I’m thrilled to welcome THE WATERSHED YEAR author, Susan Schoenberger, to Women’s Fiction Writers. I first met Susan on Backspace, but really became acquainted with her when she wrote How a Christian Publisher Found My Mainstream Novel for STET: The Backspace Blog. We’re all so concerned with finding the right niche for our books — and you know what? Sometimes the niche just finds us!
All aspiring women’s fiction authors I know struggle with titles and visions for their novel(s). Susan shares insights on how her second-choice (maybe third-choice?) title is the one that garnered the attention of editors; and how the a book cover she never imagined is the one that sends the perfect message.
Many thanks to Susan for sharing her story with us!
How The Right Book Cover and Title Can Help Women’s Fiction Cast A Wider Net
by Susan Schoenberger
In the years I spent writing my recently released debut novel A WATERSHED YEAR, I never thought about how it would be labeled and packaged as a commercial product. Maybe I’m naive, but I don’t think categories, labels or commercial prospects figure much into the effort to create a compelling narrative. When you’re in the thick of it, you just want to write the best book you can.
But if you’re lucky enough to find a publisher, you get a crash course in how a manuscript gets turned into something that can be marketed and sold, and it’s both difficult and transformative. Here’s my story:
The original title of my book was “Intercession,” which referred to the main character’s interest in saints as well as to the many situations in which the characters intercede in each other’s lives — bidden or unbidden. I frankly thought it was the perfect title, but when people asked me what my novel was called, they sometimes frowned or nodded with a polite smile, and eventually, one highly educated lawyer I knew said, “I have no idea what that word means.” Even then, I wanted to stick with it until my agent suggested we try changing it.
So using my background as a copy editor and headline writer, I immediately whipped off ten titles including A WATERSHED YEAR, which my agent picked over the others. Suddenly, we had more interest from editors simply because a more accessible title casts a wider net.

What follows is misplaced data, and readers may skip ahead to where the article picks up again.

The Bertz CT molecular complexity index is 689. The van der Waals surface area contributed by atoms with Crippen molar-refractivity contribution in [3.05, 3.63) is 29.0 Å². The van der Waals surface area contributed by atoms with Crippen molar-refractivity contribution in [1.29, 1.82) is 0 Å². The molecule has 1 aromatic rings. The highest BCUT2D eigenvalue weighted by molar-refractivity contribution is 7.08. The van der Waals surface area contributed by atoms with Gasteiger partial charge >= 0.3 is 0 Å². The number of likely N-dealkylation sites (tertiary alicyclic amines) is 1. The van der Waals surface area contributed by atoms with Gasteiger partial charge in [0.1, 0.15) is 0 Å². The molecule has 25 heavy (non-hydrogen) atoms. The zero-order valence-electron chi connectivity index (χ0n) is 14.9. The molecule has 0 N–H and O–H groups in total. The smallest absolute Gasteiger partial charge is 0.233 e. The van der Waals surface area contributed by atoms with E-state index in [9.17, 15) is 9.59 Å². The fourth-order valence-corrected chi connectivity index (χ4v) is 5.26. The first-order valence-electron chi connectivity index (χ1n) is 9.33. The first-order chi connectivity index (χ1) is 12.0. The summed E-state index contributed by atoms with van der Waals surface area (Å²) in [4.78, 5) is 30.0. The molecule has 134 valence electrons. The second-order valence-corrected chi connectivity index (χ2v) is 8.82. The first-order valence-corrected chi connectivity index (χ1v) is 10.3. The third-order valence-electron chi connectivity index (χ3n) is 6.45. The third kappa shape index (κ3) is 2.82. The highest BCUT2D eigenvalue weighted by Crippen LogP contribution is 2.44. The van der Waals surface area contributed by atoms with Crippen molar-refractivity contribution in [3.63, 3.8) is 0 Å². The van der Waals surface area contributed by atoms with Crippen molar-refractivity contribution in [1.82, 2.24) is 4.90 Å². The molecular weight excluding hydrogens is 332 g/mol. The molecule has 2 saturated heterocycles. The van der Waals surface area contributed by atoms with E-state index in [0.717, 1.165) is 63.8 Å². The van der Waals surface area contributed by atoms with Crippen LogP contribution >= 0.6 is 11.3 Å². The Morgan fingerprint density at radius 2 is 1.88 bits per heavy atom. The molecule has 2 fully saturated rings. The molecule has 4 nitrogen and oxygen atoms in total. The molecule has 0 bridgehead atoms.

On to the book cover. When I allowed myself to fantasize that I would ever have a professionally designed cover around my manuscript, it was black with the stark word “Intercession,” and the image of a plaster saint that looked chipped or worn around the edges. Looking back, it’s almost like I didn’t want people to pick up the book, or if they did, only after they had been warned that it tackled serious subject like faith, death and unrequited love.
In reality, though, my book isn’t all that weighty and serious. It’s about faith, death and unrequited love, yes, but it also features a slightly demented great-grandmother, a not-to-be-trusted adoption agent with an office adorned with Beanie Babies, and a self-centered sister-in-law with a penchant for Prada. It’s women’s fiction, and even if it won a literary prize, it needed to have a cover that appealed to women of all ages.
I wasn’t crazy about the cover at first. The photographic image of a woman walking away from the camera and holding the hand of a young boy didn’t match the characters as I had described them in the book. The bright orange accents didn’t appeal to me either, but I can’t tell you how many readers have told me how much they love it. It’s clearly a woman’s book that deals with motherhood, but it’s also inviting in a way that I didn’t initially understand.
Let’s face it, you want people to pick up your book and buy it. If you’re fortunate enough to have a publisher and that publisher has a track record of designing appealing packaging, you pretty much have to go with it. In the end, it’s really what’s inside the cover that counts, but readers won’t find that out if they don’t pick it up in the first place.
Susan Schoenberger, a native of Newburgh, N.Y., graduated with honors from Dartmouth College in 1984 with a bachelor’s degree in English literature. Since college, Susan has been a writer, editor and copy editor at various newspapers, including The News and Observer, The Baltimore Sun and The Hartford Courant, and she now works as an editor for Patch.com.
Susan began writing fiction seriously after attending the Wesleyan Writers Conference in 2001. Her short stories have appeared in Inkwell and the Village Rambler and one was a finalist in the New Millennium Writings contest. Her most recent publication, the story Crossroads, can be found on the website www.bartlebysnopes.com.
Intercession, her first novel, received the gold medal in the 2006 William Faulkner-William Wisdom Creative Writing competition, and Susan received an Artist Fellowship Grant from the Connecticut Commission on Culture and Tourism in 2007. Intercession, now called A Watershed Year, was published by Guideposts Books in 2011.
Susan lives in Connecticut with her husband and three children. She is working on a second novel.